§ Mr. Freshfield
said, he would take that opportunity of asking the hon. Member for Truro whether, when he stated last night that the resolution of 26th February, 1830, regarding Parliamentary agents had been got rid of by an evasion, he had alluded to his (Mr. Freshfield's) conduct?
§ Mr. Tooke
had no hesitation in answering the question of the hon. Gentleman as, he was convinced that he (Mr. Freshfield) had acted most honourably, and upon the fair and honest conviction of his own mind. He (Mr. Tooke) had not, in the most distant manner, alluded to the hon. Member; but he had stated that persons less disinterested than the hon. Gentleman might evade the spirit of the resolution in the manner he had mentioned.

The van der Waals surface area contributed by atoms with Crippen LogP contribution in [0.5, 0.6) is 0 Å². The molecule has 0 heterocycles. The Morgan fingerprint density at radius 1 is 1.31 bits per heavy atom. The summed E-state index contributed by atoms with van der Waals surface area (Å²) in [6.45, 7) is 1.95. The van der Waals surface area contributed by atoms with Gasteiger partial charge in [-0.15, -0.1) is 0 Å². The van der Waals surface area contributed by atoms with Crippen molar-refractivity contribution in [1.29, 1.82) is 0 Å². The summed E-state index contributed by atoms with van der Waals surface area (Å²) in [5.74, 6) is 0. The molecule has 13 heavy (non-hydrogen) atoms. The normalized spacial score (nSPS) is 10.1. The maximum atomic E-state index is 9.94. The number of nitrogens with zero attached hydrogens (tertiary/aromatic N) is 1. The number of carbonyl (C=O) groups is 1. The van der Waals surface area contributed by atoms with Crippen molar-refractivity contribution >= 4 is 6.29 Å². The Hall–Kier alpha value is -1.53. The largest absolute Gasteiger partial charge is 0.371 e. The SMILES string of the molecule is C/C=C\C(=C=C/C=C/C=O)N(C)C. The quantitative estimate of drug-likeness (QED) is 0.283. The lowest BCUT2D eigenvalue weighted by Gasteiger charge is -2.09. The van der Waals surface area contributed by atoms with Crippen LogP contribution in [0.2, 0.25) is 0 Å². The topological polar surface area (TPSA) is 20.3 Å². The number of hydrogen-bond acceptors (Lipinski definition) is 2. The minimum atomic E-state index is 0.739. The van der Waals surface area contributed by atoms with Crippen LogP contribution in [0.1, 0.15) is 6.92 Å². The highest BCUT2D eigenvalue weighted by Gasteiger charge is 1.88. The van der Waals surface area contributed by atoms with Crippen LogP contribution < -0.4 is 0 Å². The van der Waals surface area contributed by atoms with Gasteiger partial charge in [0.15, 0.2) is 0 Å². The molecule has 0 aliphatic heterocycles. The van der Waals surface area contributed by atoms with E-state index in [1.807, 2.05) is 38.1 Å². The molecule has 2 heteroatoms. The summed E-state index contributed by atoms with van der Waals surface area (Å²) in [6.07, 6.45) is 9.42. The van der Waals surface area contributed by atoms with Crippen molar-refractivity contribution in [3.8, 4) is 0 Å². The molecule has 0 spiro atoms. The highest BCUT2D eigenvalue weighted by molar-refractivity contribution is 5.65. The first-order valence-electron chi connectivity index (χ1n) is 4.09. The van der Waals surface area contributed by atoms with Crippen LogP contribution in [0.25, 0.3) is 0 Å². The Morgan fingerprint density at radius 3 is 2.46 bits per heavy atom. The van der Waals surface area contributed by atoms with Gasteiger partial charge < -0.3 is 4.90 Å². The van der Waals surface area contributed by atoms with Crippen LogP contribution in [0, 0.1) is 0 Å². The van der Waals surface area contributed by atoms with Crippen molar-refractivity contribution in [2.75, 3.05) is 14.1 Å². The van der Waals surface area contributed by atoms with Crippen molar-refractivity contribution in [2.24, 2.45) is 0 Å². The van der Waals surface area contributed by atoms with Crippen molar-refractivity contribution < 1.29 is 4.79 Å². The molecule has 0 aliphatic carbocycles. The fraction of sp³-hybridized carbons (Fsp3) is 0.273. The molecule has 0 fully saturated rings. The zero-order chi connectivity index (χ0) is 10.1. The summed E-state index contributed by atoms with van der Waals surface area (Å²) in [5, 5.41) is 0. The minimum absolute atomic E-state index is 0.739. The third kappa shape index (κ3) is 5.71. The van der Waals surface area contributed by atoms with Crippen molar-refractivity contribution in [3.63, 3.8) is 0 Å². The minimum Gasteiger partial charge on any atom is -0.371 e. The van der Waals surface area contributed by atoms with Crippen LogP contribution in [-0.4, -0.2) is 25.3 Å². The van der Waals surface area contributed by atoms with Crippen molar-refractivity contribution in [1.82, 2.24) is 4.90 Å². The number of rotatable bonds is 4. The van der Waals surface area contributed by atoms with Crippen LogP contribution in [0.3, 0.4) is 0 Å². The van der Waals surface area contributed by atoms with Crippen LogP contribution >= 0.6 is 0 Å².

§ In answer to a question put by Sir Eardley Wilmot,
§ Mr. Labouchere
replied, that his object in introducing the Post-office Bill, now on the table of the House, was to consolidate the laws relating to the Post-office department at present in force, and to remove some existing anomalies. This being the sole object of his Bill, he should listen to any suggestion for the introduction of new matter with extreme caution.